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February 7, 2011
Longtime physics professor and distinguished earthquake researcher Leon Knopoff dies at 85
By Crystal Hsing

Leon Knopoff, distinguished physical scientist and longtime UCLA faculty member, died of respiratory failure at his home on Jan. 20. He was 85.

As a 60-year veteran of the physics department who pioneered research in the field of seismology, Knopoff was known as an energetic lecturer whose enthusiasm was infectious, said David Jackson, professor of geophysics.

"He was very excited about science and just loved discovery," Jackson said. "It was hard for him to stay on the ground when he was teaching, which got students excited too."

Paul Davis, a fellow professor of geophysics, also spoke of Knopoff's charisma as a professor, for which he earned four outstanding teaching awards from UCLA's physics department.

"He was an exceptionally clear and animated lecturer who had a talent for making the subject simple even though it could be quite complex," Davis said.

Davis, whose office was across the hall from Knopoff's, would often hear him interacting with students who came to his office hours. Knopoff would take as much time as they needed to understand complicated concepts and always responded to their questions in an animated way, Davis said.

Knopoff was very student-oriented and treasured the ability to interact with all students, including undergraduates and postdoctoral students, said his wife Joanne Knopoff.

Throughout Knopoff's career at UCLA, 38 of his research students were awarded doctoral degrees. He also worked with 39 postdoctoral scholars from 17 countries.

Knopoff also served as director of the Institute of Geophysics and Planetary Physics at UCLA from 1972 to 1986. In 2001, Knopoff and his wife created an endowment in the College of Letters and Science, which established a chair to support the research of a young scientist in solid Earth geophysics.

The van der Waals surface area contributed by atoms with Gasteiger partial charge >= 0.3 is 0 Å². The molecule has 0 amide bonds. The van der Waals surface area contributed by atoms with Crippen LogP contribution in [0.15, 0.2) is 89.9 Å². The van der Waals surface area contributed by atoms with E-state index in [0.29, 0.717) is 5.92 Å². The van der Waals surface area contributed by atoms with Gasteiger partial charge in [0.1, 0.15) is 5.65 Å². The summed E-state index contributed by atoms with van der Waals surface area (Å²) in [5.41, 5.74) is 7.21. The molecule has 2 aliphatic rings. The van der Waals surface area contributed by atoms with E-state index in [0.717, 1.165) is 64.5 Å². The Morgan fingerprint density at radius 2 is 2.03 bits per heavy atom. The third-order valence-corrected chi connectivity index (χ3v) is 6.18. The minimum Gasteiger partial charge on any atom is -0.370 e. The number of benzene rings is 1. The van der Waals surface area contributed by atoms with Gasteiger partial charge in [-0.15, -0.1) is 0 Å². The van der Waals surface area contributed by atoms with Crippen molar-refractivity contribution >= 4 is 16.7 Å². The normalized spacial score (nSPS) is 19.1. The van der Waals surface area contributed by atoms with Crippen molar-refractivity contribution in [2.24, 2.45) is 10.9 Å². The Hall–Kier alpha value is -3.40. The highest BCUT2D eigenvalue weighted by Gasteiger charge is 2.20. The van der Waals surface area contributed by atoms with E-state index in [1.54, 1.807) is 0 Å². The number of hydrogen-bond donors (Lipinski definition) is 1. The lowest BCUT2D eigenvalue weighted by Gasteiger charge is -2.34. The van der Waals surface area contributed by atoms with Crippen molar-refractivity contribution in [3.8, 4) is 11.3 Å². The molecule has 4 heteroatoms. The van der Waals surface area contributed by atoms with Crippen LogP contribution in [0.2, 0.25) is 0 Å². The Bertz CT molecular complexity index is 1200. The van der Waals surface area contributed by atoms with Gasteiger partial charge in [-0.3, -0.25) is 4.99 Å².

"Leon was very devoted to UCLA because it gave him the opportunity to become the scientist he was able to become," Joanne Knopoff said. "He believed the students at UCLA were particularly bright and really loved working with them."

As a researcher, Knopoff was a pioneer in the field of geophysics and mathematical seismology and helped develop the theory of how seismic waves propagate in any kind of physical medium, Jackson said.

He broke ground in the study of earthquakes, earthquake forecasting and plate tectonics, developing mathematical equations to represent a theoretical description of the physical processes that occurred during an earthquake, Davis said.

A prolific writer, Knopoff authored more than 360 academic publications and co-edited five books throughout his career. He was a member of the National Academy of Sciences and the American Academy of Arts and Sciences and was also named the first honorary professor of the Institute of Geophysics of the China Earthquake Administration.

Outside the classroom, Knopoff loved to travel and took advantage of university sabbaticals to travel to England, Germany and Italy with his family. He also harbored an avid passion for classical music and held the position of research musicologist within UCLA's ethnomusicology department.

Knopoff was born in Los Angeles on July 1, 1925. The only child of immigrant parents, he grew up with close ties to the immigrant community in East Los Angeles and graduated from the California Institute of Technology with doctoral degrees in physics and mathematics in 1949. The following year, he began working at UCLA as a research associate in geophysics.

In 1961, he married his wife Joanne upon returning from sabbatical in Cambridge, England.

Knopoff is survived by his wife, Joanne; daughters, Rachel and Katie; son, Michael; and a grandson.

A memorial service will be held on campus at a later date. In place of flowers, the family suggests making a memorial donation to the Leon and Joanne VC Knopoff Fund, which funds the Knopoffs' endowed chair.
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